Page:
George Searcy House, 815 Greensboro Avenue, 2014

Searcy House.jpg


George Searcy House, 815 Greensboro Avenue, 2014


Houses and homes
School boards
County school systems
Tuscaloosa Public Library


This photo shows the Searcy House as it is being prepared for demolition in 2014.

The two-story Searcy House was built in 1904 by George Searcy, a Tuscaloosa banker and businessman. It was sold to Tuscaloosa County in 1925 for $35,000. The building was used for both a public library and the administrative offices of the Tuscaloosa County Board of Education. In 1958 the Library moved to the Jemison Mansion through the generosity of Victor Hugo Friedman.

In 1968 the Board of Education renovated it for more functional office use. At that time, a cylindrical spiral staircase, constructed in 1840 and salvaged from the E.N.C. Snow House which once sat on the site of the present Tuscaloosa County Courthouse, was moved to the Searcy House.

The house was an excellent example of the Neo-revival style of architecture popular at the beginning of the 20th century. In 1904, Tuscaloosa was once again becoming more socially and financially active and the Searcy House was one of the first large houses built in the area since the 1870's.

The house was approximately square with a wide veranda on front and four fluted Ionic columns. The entrance had an arched transom and lights on each side of the door. The details of the woodwork, dentils, rails and supports of the balcony added distinction to the Greek Revival style of the house.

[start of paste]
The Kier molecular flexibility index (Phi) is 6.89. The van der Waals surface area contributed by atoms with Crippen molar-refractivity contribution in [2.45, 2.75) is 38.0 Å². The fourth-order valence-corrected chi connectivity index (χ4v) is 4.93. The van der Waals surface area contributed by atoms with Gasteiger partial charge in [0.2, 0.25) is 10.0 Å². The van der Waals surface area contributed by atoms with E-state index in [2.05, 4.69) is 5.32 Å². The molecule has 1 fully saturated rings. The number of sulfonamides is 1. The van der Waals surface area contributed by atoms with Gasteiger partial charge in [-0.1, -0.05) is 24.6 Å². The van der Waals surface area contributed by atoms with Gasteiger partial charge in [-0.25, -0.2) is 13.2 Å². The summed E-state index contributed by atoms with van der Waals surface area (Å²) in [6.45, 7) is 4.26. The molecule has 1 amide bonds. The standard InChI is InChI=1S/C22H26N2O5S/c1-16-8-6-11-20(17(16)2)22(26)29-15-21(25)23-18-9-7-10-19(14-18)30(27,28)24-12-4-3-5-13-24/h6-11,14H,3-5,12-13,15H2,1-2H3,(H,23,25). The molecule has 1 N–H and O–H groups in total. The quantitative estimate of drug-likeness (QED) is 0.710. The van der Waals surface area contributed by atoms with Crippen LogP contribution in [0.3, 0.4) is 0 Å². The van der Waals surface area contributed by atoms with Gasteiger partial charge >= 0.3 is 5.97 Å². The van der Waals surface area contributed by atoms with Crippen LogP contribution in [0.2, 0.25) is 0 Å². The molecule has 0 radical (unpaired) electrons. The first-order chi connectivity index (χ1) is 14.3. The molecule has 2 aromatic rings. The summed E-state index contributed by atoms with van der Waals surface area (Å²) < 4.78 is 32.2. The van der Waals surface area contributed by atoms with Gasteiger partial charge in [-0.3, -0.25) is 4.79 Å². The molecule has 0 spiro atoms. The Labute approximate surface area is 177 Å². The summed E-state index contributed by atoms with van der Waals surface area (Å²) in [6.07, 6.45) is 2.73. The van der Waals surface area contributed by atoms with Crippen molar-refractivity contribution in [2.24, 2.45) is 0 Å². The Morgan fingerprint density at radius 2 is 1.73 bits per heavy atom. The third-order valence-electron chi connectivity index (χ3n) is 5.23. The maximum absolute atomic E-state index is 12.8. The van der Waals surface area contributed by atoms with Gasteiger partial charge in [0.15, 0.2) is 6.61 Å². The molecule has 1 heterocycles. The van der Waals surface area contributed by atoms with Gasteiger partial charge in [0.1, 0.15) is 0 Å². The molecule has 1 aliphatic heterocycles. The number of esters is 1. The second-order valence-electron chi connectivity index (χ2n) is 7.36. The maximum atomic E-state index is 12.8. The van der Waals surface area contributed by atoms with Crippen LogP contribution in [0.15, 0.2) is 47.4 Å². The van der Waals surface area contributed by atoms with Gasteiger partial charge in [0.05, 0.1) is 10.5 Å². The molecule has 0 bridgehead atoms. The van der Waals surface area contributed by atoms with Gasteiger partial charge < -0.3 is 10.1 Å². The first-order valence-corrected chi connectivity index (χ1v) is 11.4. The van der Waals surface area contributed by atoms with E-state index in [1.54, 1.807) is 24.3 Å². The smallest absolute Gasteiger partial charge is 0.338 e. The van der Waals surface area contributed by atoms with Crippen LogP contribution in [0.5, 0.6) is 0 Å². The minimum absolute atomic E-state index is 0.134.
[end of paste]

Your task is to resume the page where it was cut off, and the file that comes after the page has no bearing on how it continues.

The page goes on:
In 2012, the Board of Education acquired the Federal Courthouse Building on Greensboro Avenue after a new Federal Courthouse was built on University Boulevard. The Board of Education sold the Searcy House to Frederick Hahn Sr., the lone bidder, for its appraised value of $600,000. Hahn donated the house to the adjoining First Baptist Church.

Attempts by the Tuscaloosa County Preservation Society to save the Searcy House, which was on the "Places in Peril" list of the Alabama Historical Commission, were unsuccessful.

An estate sale to sell of parts of the house was held. Mantels, windows, pocket doors, moldings and other period parts of the house were sold. The spiral staircase was salvaged for use in another historic home or stored for safekeeping. Any remaining items of value were removed to a location for a later sale before the house was demolished in 2014.


Betty Slowe


Betty Slowe


Jan. 17, 2014


Betty Slowe (Description)






Tuscaloosa (AL)

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